As we know it
Present energy requirements are far outweighing what the grids can supply. With the population expanding and humans turning to electronic appliances more than ever before, the stress on grids has been taxing. What is needed is a smart grid power system that can supply electricity to all locations, whether remote or urban and in doing so, ensure that there is no tripping or wastage of power units. Such a system integrates supply and demand with the grid through an intelligent communication system to provide seamless power to citizens.
Such smart systems also help reduce carbon emissions, one of the biggest byproducts of fossil fuel based energy. As CO2 is directly linked to global warming, there’s been a rush of efforts to find ways whereby people can receive power without putting a strain on the environment. If renewables can be harnessed efficiently and used through smart grids, then the burden on natural resources and the environment as a whole will be significantly reduced.
Need for change
As of now, smart grid energy systems exist only in small scales. There has been no attempt to implement it on a national level so while the concept is extremely beneficial to all stakeholders, there are many bugs that need ironing out. For now, the system is being tested in a few places to figure out the best model that can be followed. As it is, even if a model can be settled on, it wouldn’t work universally owing to variables.
In order for the system to work, there will need to be huge investment and it isn’t likely that any one company will step up to bear the burden just yet. Government subsidies and stimulus packages that were released for the test areas weren’t enough to meet the overall cost by a long shot, leaving a large amount of capital uncovered. Countries that are financially strapped cannot afford to sanction money on such a project either so it will take a long time before the world embraces smart grids, no matter how efficient they may be.
Since the idea of smart grid systems still live somewhere in the future, efforts are being made to come up with alternatives. The result is residential fuel cells for communities to supplement energy needs.
a) Nippon Oil to sell residential fuel cells in Japan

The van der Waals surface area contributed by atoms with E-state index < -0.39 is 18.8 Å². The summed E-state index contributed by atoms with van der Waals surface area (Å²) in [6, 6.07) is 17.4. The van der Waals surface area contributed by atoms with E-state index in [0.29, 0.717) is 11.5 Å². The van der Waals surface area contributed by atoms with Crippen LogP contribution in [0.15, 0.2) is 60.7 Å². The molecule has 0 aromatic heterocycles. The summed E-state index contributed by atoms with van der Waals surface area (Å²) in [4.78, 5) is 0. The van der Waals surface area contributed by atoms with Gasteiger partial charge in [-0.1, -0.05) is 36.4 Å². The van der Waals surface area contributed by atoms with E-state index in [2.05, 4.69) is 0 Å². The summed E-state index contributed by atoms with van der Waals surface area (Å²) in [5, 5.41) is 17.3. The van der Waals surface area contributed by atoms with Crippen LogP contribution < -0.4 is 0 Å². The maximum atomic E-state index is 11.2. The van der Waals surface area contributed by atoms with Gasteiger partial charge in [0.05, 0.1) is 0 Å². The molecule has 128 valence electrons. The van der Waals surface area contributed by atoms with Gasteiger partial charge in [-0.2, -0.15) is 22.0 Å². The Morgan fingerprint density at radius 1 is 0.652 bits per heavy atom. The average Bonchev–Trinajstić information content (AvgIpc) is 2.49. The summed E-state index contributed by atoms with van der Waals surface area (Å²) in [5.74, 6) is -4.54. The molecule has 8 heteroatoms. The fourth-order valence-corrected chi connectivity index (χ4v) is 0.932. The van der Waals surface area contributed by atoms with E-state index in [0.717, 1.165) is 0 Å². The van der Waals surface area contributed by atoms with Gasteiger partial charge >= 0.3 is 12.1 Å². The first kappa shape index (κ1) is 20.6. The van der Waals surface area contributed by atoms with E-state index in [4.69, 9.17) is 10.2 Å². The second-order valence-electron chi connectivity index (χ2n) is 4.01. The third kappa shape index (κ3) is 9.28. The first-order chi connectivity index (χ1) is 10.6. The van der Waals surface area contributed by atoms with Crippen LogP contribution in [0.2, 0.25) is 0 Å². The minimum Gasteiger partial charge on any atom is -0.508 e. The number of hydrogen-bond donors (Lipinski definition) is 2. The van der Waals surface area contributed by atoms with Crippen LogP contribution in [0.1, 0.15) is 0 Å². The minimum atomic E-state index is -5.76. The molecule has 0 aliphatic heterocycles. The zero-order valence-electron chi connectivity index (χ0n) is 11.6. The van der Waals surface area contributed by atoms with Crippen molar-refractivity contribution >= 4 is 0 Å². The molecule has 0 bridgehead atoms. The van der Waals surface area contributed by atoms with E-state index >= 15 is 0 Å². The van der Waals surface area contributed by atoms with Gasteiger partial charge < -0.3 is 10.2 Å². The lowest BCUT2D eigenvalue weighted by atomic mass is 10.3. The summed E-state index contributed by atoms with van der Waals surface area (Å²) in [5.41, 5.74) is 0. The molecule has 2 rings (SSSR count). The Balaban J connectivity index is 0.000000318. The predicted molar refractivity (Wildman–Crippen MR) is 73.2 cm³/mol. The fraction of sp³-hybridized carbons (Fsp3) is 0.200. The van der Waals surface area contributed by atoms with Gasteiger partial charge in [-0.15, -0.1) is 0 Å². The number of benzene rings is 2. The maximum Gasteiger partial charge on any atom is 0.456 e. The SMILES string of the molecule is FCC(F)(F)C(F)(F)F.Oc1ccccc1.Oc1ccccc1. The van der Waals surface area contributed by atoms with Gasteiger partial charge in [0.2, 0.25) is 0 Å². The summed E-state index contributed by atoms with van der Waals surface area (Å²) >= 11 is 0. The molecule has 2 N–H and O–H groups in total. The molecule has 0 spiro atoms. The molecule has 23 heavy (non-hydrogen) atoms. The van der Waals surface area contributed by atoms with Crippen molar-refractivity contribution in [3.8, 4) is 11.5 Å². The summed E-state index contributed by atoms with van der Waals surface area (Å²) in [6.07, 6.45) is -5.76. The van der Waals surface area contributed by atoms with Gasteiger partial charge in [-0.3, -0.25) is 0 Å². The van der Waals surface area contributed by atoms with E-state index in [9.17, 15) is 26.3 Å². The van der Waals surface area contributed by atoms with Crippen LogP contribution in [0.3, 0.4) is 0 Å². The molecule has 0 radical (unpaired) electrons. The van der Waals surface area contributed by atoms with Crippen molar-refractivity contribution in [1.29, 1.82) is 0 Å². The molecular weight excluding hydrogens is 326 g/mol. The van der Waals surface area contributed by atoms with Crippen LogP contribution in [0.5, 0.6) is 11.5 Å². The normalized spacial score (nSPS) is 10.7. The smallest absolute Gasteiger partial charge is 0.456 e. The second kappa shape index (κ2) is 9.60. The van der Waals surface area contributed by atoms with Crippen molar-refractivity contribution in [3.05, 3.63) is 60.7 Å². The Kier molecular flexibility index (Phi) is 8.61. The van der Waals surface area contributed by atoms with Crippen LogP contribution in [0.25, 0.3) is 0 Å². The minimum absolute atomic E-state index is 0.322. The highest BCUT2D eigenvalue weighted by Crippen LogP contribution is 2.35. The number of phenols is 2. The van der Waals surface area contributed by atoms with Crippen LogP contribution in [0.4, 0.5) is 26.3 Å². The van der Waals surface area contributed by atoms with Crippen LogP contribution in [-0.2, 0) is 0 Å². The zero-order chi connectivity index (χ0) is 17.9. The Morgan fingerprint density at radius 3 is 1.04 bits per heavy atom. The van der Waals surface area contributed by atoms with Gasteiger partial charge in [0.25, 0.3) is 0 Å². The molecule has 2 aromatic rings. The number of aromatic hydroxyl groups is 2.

Nippon Oil installed 1kW class residential fuel cell systems as part of 150 Ene Farm units back in 2009. The systems can cover 80 percent of a home’s hot water supply as well as provide 60 percent of a house’s energy consumption.
Back in 2009, experiments were conducted to assess the feasibility of residential fuel cells. While the cost was high, the result was extremely efficient. Tokyo Gas’s model saw an efficiency of 87 percent. This was achieved as the fuel cell systems produced energy only when needed and avoided transmission losses. With heat as a byproduct, the systems didn’t have to rely on additional sources to generate heat.
b) Toshiba revamps ‘Ene Farm’ residential fuel cell
Toshiba worked on the 2009 model of the Ene Farm to come up with a new product that’s more efficient than its predecessor. The model had a power generation efficiency of 38.5 percent and a heat energy efficiency of 55.5 percent. According to Toshiba, the overall efficiency of the model was increased to 94 percent which, it claims, is one of the highest. Osaka Gas has also begun selling the Ene Farm for general consumers at a cost of $33,363, lower than the price of the earlier model. Toshiba has said that 4,000 units of the farm were sold from 2009 to 2010 and in 2011, 6,500 units were sold.
c) Panasonic opens its first European Residential Fuel Cell R&D Center
In 2011, Panasonic opened the PFCOE in Germany. The R&D facility was set up to focus on developing fuel cells for residents under the European market. The company has been involved in creating residential fuel cells since 1999. It also launched the first residential fuel cell system called Ene Farm back in 1999 and following its success in Japan, decided to take the model to Europe.
d) Toyota launches residential fuel cell system
Toyota, Kyocera and Osaka Gas are close to launching their residential fuel cell system. Called ENE-FARM Type S, it has an energy generation efficiency of 46.5 percent, and is said to be the highest for a residential fuel cell, according to the companies. The compact system is small enough to be installed in most homes and the developers are looking to expand the system’s use to apartment buildings.
e) Residential fuel cells reduce annual CO2 emissions by 31 t in Hydrogen Town
Japan’s Fukuoka Hydrogen Town recorded a reduction of 31 tons of CO2 emissions for the period March to September in 2009. A report released in 2010 said that the town also witnessed a decrease of 3,551 liters of kerosene consumption and 130,000 megajoules in primary power consumption. Hydrogen Town is the world’s largest such town made up of 150 homes with each equipped with an Ene Farm.